Will this affect the organization in a negative way? Employees are investments of your company. You have to be willing to give enough to get anything worthwhile in return. If the benefits are really spectacular, you can even scale back on the salary a little bit. That’s how important benefits are to millennials. You can look outside the box for unique benefit ideas like paying for daycare or having your own daycare in the building. In the end, it won’t hurt your company. If the benefits are good enough, news will travel quickly and millennials will flock to your organization.
This is something of a new development with millennials. They know experience when they see it, and like sponges, they want to take it all in. Millennials are learners. They crave information. This shouldn’t come as a surprise since they were in the beginning of the technology boom. Mentoring is a great way to achieve this.
There is a big disconnect between generations currently. Baby boomers are still working and holding onto their jobs. Some are even re-entering the workforce. They have old school ways of thinking about things. The millennials are coming out of school and just getting started in their careers. They are all wide-eyed and bushytailed, ready to learn, and excited to start their career paths. As diversity professionals this is a great opportunity to set people up for success!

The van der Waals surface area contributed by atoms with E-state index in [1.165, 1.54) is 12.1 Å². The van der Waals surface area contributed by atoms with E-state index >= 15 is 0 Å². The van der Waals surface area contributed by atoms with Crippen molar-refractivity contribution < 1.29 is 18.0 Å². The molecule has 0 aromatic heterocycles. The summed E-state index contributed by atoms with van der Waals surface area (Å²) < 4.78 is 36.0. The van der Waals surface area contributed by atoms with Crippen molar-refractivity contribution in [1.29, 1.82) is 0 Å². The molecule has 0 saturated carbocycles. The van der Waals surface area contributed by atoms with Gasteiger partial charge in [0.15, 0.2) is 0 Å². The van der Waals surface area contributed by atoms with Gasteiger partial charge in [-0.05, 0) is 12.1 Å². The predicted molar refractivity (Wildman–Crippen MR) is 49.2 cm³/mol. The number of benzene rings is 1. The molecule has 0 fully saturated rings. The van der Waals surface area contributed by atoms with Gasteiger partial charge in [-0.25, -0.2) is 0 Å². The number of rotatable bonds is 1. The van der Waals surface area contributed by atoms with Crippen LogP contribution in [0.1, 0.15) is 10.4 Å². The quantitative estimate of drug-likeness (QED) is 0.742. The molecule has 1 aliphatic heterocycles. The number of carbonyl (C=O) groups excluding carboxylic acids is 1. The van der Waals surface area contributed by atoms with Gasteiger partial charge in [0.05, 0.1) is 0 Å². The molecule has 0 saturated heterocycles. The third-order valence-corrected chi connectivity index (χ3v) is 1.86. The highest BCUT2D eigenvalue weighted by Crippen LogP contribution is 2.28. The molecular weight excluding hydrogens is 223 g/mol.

Sometimes employees tend to think about the negative impacts of working with others who are different. We can change that by creating mentoring programs. Setting up a baby boomer with a Millennial, and hosting a course on mentoring can help not only pass down information from the wise, but the baby boomers can learn some new things from the millennials as well. They can help each other.